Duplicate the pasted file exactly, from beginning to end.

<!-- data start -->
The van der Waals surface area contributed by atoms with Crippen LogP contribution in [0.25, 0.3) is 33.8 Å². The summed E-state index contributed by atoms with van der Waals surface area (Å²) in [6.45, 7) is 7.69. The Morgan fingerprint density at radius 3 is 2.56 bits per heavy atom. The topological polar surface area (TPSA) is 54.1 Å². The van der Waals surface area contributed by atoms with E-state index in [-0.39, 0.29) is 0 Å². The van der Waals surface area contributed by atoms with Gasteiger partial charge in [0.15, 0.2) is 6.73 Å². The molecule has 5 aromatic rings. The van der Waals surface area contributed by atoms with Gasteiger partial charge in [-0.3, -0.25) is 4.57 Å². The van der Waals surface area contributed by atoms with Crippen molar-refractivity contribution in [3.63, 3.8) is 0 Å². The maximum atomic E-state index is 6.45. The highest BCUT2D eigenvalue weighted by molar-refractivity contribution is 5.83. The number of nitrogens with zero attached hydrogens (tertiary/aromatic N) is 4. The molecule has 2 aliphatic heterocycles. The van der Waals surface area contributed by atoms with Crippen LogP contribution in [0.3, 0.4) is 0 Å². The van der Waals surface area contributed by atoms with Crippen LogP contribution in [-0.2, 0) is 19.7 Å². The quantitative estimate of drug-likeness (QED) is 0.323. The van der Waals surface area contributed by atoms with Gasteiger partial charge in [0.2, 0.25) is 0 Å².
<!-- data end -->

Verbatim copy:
The van der Waals surface area contributed by atoms with Crippen LogP contribution in [0.25, 0.3) is 33.8 Å². The summed E-state index contributed by atoms with van der Waals surface area (Å²) in [6.45, 7) is 7.69. The Morgan fingerprint density at radius 3 is 2.56 bits per heavy atom. The topological polar surface area (TPSA) is 54.1 Å². The van der Waals surface area contributed by atoms with E-state index in [-0.39, 0.29) is 0 Å². The van der Waals surface area contributed by atoms with Gasteiger partial charge in [0.15, 0.2) is 6.73 Å². The molecule has 5 aromatic rings. The van der Waals surface area contributed by atoms with Gasteiger partial charge in [-0.3, -0.25) is 4.57 Å². The van der Waals surface area contributed by atoms with Crippen molar-refractivity contribution in [3.63, 3.8) is 0 Å². The maximum atomic E-state index is 6.45. The highest BCUT2D eigenvalue weighted by molar-refractivity contribution is 5.83. The number of nitrogens with zero attached hydrogens (tertiary/aromatic N) is 4. The molecule has 2 aliphatic heterocycles. The van der Waals surface area contributed by atoms with Crippen LogP contribution in [0.3, 0.4) is 0 Å². The van der Waals surface area contributed by atoms with Crippen LogP contribution in [-0.2, 0) is 19.7 Å². The quantitative estimate of drug-likeness (QED) is 0.323. The van der Waals surface area contributed by atoms with Gasteiger partial charge in [0.2, 0.25) is 0 Å².